In the middle of the vast redwood empire where the tallest living things on Earth live, a small section of Van Damme State Park just south of Mendocino features a pygmy forest. The trees are so small that their trunks can be only 1/4″ in diameter yet be almost a hundred years old. The forest is protected by the state of California. With soils no more recent than half to one million years old overlaying them, they have been leached of nutrients by rains ever since, creating an almost inhospitably acidic and hardpan environment that stunts the growth of two species of pine and the Mendocino cypress, causing some to use bonsai forest as a moniker. Other plants, including acid-loving California Rose Bay rhododendrons, normally achieving great heights in the redwood forest understory nearby, are also dwarfed.

An interpretive trail of boardwalk loops through the forest that can be reached either from the campground by trail or from a parking lot on the eastern edge of Van Damme.

Dwarf Mendocino cypress is only 3 feet in height though many years old

Dwarf Mendocino cypress is only 3 feet in height though many years old

Forest to Sea—Brookings to Mendocino

We had hoped to time our arrival to Brookings when the Easter lily fields would be in bloom. At least, that was what we were expecting after reading about the farms. Left to their own devices, they would naturally bloom in July. You’re probably wondering like I did, isn’t Easter-time their time to flower? It turns out that there is a labor-intensive science to forcing them to produce on Easter, which occurs annually on different dates. The bottom line is that we (or anyone else) wouldn’t ever see fields covered in white. Brookings and Harbor (across the Chetco River) grow 90 percent of the Easter lily crop in the U.S., the result of perfect conditions for bulb growing. We drove along Oceanside Drive where the farms are located. Eventually, we noticed the characteristic silver green foliage planted in neat rows. On closer look, there were the multiple leaves growing from each stalk.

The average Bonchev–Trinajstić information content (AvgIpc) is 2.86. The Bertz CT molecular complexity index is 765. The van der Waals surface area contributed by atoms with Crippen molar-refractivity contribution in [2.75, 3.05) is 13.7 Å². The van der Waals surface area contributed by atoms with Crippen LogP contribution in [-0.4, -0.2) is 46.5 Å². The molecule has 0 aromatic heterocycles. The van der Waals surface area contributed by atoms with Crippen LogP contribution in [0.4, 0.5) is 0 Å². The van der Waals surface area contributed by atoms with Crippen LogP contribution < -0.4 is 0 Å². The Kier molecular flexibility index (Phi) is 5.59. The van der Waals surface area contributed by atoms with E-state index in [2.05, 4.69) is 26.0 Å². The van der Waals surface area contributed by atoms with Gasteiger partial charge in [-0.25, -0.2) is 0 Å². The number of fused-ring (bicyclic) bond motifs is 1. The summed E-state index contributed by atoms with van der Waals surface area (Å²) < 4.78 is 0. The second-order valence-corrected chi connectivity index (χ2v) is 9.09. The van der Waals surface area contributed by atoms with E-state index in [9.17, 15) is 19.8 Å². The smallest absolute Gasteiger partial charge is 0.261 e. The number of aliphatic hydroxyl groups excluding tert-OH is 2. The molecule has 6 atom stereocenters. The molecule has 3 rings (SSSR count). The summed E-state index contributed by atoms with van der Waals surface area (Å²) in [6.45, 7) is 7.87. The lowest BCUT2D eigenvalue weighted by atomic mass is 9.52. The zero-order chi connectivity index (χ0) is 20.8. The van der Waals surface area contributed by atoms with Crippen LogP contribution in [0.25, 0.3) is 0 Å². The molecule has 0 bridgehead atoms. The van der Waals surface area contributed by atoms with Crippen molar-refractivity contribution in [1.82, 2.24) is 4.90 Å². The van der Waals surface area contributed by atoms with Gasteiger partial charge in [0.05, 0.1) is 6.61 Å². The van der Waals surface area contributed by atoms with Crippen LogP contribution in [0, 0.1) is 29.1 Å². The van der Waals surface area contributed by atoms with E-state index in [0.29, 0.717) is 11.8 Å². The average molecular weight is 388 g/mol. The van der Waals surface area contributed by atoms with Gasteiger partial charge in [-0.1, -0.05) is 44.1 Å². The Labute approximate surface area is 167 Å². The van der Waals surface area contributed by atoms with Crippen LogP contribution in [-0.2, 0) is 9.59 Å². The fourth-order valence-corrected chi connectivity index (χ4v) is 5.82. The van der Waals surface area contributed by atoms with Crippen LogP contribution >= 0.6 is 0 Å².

Easter lily farm in Harbor, OR

Easter lily farm in Harbor, OR

Redwood trees were already in abundance here in southwestern Oregon. It was a short drive to the California state line.

Our next hope was that we would see the California Rose Bay Rhododendrons in Del Norte Coast Redwoods State Park that were flowering relatively abundantly when we drove through here on June 10, 2009. There was nothing. Instead, the roadside was flush with lilies of a different kind—tiger lilies.

Tiger lilies in Del Norte Coast Redwoods State Park

Tiger lilies in Del Norte Coast Redwoods State Park

Damnation Creek Trail is the best in Del Norte, one that leads all the way to the Pacific Ocean if you want to negotiate the final very steep, strenuous, exposed root portion to the coast (we didn’t). Short of that, the trail still goes past old growth forest, some of them showing evidence of severe burn from lightning strikes. On the trail, we came across members of a photography workshop led by Issaquah photographer Darrell Gulin. It always seems a coincidence that people you sometimes meet along the way are from your own neck of the woods.

Old growth redwood, Damnation Creek Trail, Del Norte State Park

Old growth redwood, Damnation Creek Trail, Del Norte Coast Redwoods State Park